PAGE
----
Monday, May 12

Tokyo for Golden Week: Day 2 Chapter 2: Sensoji no Mawari

A city bus decked out in Holiday Style (two Japanese flags) for Golden Week.
What's that I see in the background...

Once we'd fueled up at Ye Olde Starbuckes, we ventured into Sensoji Land. That is, Sensoji and its environs. Lucky for us, as it was Kids' Day, there was a small festival being held. Add that to GoldenWeek (well, Kids' Day is part of Golden Week...) and you have the makings of a rather festive atmosphere.

Kids on a float can't concentrate with their friends' puppy around.

Melissa and Joseph make carrying a mikoshi look like a piece of cake. Showoffs.

That's what I thought, Joseph.
Osshai! Osshai!

The Thunder God graces a can of ricey, peanutty snacks.

Oh, look it's the Thunder God himself! Oh, wait. It's just Joseph.

The gods of Thunder and Wind head up Kaminarimon at the entrance to Sensoji. If you were paying attention, you spotted this famous image among my pictures from Kenninji in Kyoto.

Oh, Melissa, your facial expressions confuse and bewilder me. Had you truly been born a god, oh the chaos that would have ensued among all earthlings.

Nitteru no?

A funny thing happened on the way to the temple. As I was getting up from behind the board here, a Japanese lady came up and pointed to me and her camera. I assumed she wanted me to take a picture of her in the frame. No... Joseph? No. She wanted to take a picture of me making the very face you see here. So I did, to the best of my ability. And oh the hilarity that ensued. I was very pleased to have caused a couple of Japanese stranger ladies such raucous laughter.

And then they got in the frame.

Can I interest you in some takoyaki?

That's balls of dough with little chunks of octopus in them. Among other things. Very tasty in some circles.

Proud moms and other sundry spectators.

In addition to the kids in the float, there was apparently also a dance performed by these little cutesters. We got there for the follow-up group picture. But missed that.

Organizing the troops.

So famous, it's even on a drink machine.

And the drink machine is in turn made to blend in with its traditional surroundings.

Yon Chome.

Out of curiosity, we thought we'd take a poke around the "'Geisha' to iu machi." Rumor had it there was a geisha district behind Sensoji so we thought we'd check it out. No geisha nor any indication that geisha might at any point be about, even after we were gone, was to be found. Either we were in the wrong section, or the geisha scene is a sorry business in Asakusa.

On our stroll, feeling frisky, Joseph dons a jauntily cocked squash (?) flower hat.

... here I come, baby!

Sorobans! Get your sorobans here!

Is this for the blind to push? Because how would they know where to find it?

Mr. Donut decked out.

Organizing rickshaw rides.

Outside Kaminarimon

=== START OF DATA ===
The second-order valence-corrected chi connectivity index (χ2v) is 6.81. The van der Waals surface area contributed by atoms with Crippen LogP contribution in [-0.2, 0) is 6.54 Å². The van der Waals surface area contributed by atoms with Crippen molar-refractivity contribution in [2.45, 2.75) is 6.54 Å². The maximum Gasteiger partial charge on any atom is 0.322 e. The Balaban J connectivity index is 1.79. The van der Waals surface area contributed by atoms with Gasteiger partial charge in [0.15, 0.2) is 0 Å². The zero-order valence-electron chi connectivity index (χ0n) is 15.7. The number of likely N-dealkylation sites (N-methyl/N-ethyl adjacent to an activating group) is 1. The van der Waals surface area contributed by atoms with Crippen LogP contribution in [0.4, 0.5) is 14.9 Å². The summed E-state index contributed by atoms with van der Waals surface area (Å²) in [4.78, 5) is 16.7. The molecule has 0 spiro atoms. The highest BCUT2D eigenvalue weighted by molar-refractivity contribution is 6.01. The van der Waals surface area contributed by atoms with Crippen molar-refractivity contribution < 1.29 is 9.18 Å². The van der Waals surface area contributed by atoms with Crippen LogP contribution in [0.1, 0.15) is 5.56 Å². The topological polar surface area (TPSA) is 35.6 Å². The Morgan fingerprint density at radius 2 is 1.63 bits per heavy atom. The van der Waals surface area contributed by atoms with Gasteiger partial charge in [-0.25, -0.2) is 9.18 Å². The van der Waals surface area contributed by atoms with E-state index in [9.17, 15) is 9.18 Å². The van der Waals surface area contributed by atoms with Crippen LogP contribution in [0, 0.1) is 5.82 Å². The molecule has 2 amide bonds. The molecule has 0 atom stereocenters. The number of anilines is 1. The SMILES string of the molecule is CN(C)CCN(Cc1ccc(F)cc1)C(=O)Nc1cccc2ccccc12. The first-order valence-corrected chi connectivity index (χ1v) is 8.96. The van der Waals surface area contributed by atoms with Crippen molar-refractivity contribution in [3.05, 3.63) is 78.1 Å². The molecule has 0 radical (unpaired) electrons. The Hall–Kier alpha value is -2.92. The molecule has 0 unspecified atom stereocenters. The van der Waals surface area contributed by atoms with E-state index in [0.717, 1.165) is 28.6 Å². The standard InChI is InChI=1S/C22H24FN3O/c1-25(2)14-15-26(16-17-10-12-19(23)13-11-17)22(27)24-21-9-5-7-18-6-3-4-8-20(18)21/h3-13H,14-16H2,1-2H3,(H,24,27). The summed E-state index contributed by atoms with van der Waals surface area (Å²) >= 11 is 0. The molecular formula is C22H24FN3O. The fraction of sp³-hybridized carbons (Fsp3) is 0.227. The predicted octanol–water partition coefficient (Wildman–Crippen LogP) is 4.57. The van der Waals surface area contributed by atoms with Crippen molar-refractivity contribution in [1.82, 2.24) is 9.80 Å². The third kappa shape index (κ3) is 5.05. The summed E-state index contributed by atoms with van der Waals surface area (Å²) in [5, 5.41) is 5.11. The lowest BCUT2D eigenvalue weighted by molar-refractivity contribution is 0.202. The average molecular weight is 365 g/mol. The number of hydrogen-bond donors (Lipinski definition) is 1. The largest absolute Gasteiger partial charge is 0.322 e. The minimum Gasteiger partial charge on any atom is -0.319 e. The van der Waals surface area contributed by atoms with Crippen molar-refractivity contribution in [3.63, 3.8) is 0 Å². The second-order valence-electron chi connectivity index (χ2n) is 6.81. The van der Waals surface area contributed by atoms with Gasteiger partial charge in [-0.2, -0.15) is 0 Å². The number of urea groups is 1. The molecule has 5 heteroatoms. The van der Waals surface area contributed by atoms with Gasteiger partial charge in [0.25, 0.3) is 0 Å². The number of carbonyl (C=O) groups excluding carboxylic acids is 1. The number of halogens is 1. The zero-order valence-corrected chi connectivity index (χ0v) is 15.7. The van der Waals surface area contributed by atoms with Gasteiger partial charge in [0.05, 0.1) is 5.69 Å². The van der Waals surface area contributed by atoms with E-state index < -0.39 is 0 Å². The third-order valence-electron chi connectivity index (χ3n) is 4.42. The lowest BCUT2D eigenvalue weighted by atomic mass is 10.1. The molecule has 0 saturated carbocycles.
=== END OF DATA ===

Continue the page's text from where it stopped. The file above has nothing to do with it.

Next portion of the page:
Why sir, that's a very interesting hat you've got on there.
A little cutesy for your bad-ass look don't you think?
And it's rather warm for fur.

Off they go.

Tuna people.

What better a place to stop for a quick and cheap lunch than kaitenzushi ("conveyor belt" sushi)?
So, stop we did. The line was out the door when we go there, affording me time to run to the corner and buy a windchime I've been trying to find for evar. But thanks to the quickness with which Japanese folk tend to eat sushi, we were seated at the bar in no time.

The thing about kaitenzushi is that once you've gotten used to a place (ie, sushi at Uny), it's difficult to really do a good job anywhere else. The menu is different, the chefs (not like it matters, these guys were on the ball, for the most part). Anyway, there were only a few offerings that really floated my boat, so I didn't have a very big mix. But it was good and fun and we ate.

Stacks of plates, down the row...

The old ladies next to us really put us to shame. Within about 10 minutes they'd put away twice as many plates as it took us at least a half hour to eat. All business.

At this particular restaurant, when you've finished, and call for the check, a waiter comes and holds a scanner over your stack of plates. It reads the all sensors on the bottom of each, and registers your total on a plastic card, about the size of a credit card and thrice as thick. This is your check. The man at the register scans it, and you pay him what the scanner reads. Pretty nifty, eh?

And thus ends Chapter 2 in the Day Two Tales.

Next stop: Shibuya at Night!


Blogger Melissa said...

Why is kaiten-zushi constantly at the foreground of such ground-shattering technological advancements?

In totally unrelated news...Look what I found:

4:57 AM

Blogger Abbey said...

Doh! I can't watch it from Japan!!! Grrrrrr! Don't they know I'm American? I pledge allegiance to the flag... My country 'tis of thee... Come on, help a sister out!

6:31 AM

Blogger M.KATE said...

wonderful!! always learn something new whnever i hop over here :)

4:31 PM

Blogger Abbey said...

Thanks, girl! I'm glad someone (besides Melissa, of course! ^_< ) appreciates it...

8:46 PM

Blogger Todd said...

A. The directions to your comments are in Japanese or at least not English.

2. The walk button is for pimps, not blind folks. If a blind person wanted to cross the road he could kindly ask a pimp to press the button for him.

III. Is it considered unladylike to eat sushi slowly?

1:16 AM


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